Recently there has been a lot of discussion about the safety of full face snorkeling masks. Following a series of tragically fatal accidents in Maui many stories of ‘unsafe equipment’ came about. What is really the issue here?

A new trend

About three years ago Tribord came out with a new innovative full face snorkeling mask 

Soon followed by other brands with similar products

Ocean Reef Aria

H2O Ninja

Head SeaVu

Off course now there are also plenty of cheap copies available.


What’s it to us?

When working in a dive center you will probably get some customers with questions about these masks. Your dive center may even be selling them. What should you tell your customers? Maybe on your diving trips you allow family members that don’t dive to go snorkeling. What should you tell people that bring their own full face snorkel mask? came with a very explanatory article about the safety pro’s and cons of  full face snorkeling masks. It’s a useful read. Also for diving Instructors and Divemasters!


What are the risks?

First of all snorkeling, like all other water activities has some apparent risks. The risks become higher if you are not a good swimmer or if you are not comfortable in the water. It’s exactly this group of people that is attracted to using full face snorkeling masks. There is no need to learn how to clear a snorkel and you can breath through your mouth and nose.

The face seal however is quite crucial to the safety and comfort of this mask. When the mask fills up with water you simply can not breathe. As dive center staff you surely know that every mask and every face is different. It is not easy to find a perfectly fitting diving mask and I imagine it is even more difficult to find a good fitting full face mask. In addition to that, some cheap imitation brands can have straps that are difficult to take off in a hurry. The straps should be easy to take off in a hurry.

Can you dive underwater?

Many masks allow you to dive underwater. When diving down a seal prevents water from entering the ‘snorkel’. On some of the cheap knock-off masks this seal can increase the breathing effort. As a kid I had a snorkel with a ping pong ball in the top. They stopped making those because it was simply dangerous! These systems look pretty similar.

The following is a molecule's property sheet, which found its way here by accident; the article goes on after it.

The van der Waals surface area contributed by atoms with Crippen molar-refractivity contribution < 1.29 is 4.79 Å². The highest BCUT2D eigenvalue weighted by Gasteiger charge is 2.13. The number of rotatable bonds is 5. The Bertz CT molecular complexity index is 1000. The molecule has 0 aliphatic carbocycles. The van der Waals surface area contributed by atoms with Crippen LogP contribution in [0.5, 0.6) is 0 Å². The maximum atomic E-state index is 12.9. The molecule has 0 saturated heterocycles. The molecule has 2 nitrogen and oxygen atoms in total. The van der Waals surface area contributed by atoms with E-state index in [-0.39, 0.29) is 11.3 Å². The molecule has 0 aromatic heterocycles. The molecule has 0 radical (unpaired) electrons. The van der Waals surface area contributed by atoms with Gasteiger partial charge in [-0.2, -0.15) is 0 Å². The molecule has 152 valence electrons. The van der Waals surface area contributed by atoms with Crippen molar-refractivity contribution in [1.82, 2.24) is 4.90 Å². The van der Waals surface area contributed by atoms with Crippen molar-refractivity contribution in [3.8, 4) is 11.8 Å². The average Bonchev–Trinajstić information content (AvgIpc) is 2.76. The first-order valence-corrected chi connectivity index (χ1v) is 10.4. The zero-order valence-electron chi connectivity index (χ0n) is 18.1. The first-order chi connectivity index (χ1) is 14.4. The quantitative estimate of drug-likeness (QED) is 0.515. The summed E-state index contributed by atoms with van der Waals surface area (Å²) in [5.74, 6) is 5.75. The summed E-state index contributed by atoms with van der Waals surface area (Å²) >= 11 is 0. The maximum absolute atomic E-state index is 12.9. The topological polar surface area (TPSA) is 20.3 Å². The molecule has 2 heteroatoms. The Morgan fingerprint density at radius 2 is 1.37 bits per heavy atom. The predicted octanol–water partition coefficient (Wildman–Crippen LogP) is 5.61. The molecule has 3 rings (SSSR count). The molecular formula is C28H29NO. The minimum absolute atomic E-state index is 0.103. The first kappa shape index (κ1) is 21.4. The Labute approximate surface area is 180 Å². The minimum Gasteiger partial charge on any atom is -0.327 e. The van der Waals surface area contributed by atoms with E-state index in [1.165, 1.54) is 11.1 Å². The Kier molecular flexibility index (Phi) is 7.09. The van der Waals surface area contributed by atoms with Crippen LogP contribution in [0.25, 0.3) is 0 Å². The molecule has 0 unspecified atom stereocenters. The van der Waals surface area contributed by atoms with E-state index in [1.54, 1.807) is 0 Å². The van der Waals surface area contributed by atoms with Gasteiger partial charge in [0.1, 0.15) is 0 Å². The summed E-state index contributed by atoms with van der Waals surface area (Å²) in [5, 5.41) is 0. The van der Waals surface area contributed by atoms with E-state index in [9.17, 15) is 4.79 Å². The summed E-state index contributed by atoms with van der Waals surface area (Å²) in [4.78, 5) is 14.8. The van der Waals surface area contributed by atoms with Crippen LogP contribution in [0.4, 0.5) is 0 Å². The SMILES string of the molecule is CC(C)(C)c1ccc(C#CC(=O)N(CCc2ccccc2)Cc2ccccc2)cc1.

Dead airspace

The real controversy of full-face snorkel masks is the potential for build-up of carbon dioxide. Divers know what is meant by ‘dead airspace’ and you can imagine that the dead airspace in full face snorkeling masks is much bigger than in a conventional snorkel or scuba regulator. As said earlier, many people that are not completely comfortable in the water may prefer a full face mask over a conventional snorkel set. As Instructor you will know that nervous people often take very shallow breaths. When breathing through a device with a large dead airspace you will breathe the same air over and over again, increasing the risk of Carbon Dioxide poisoning. Just to remind you; early symptoms of Carbon Dioxide poisoning include headache, nausea, dizziness and shortness of breath.

Safety tips

Luckily also has a few useful tips for snorkeling with a full face mask. The tendency of the article is that the cheap knock-off brands are not always the safest choice. Other useful tips are;

>Practice taking the mask on and off.

>Be aware of the signs of Carbon Dioxide build-up.

>Test diving under in easier snorkel spots first.


For us, well, now I know a bit better what to advice customers when they ask me about this mask. Maybe I can even convince somebody to do a PADI skin diver course with me. That will be my first! 😉


You can read the full article on 

Asia Scuba Instructors Blog is written by Course Director Marcel Jansen. Asia Scuba Instructors runs PADI Instructor Courses in multiple locations around Asia.

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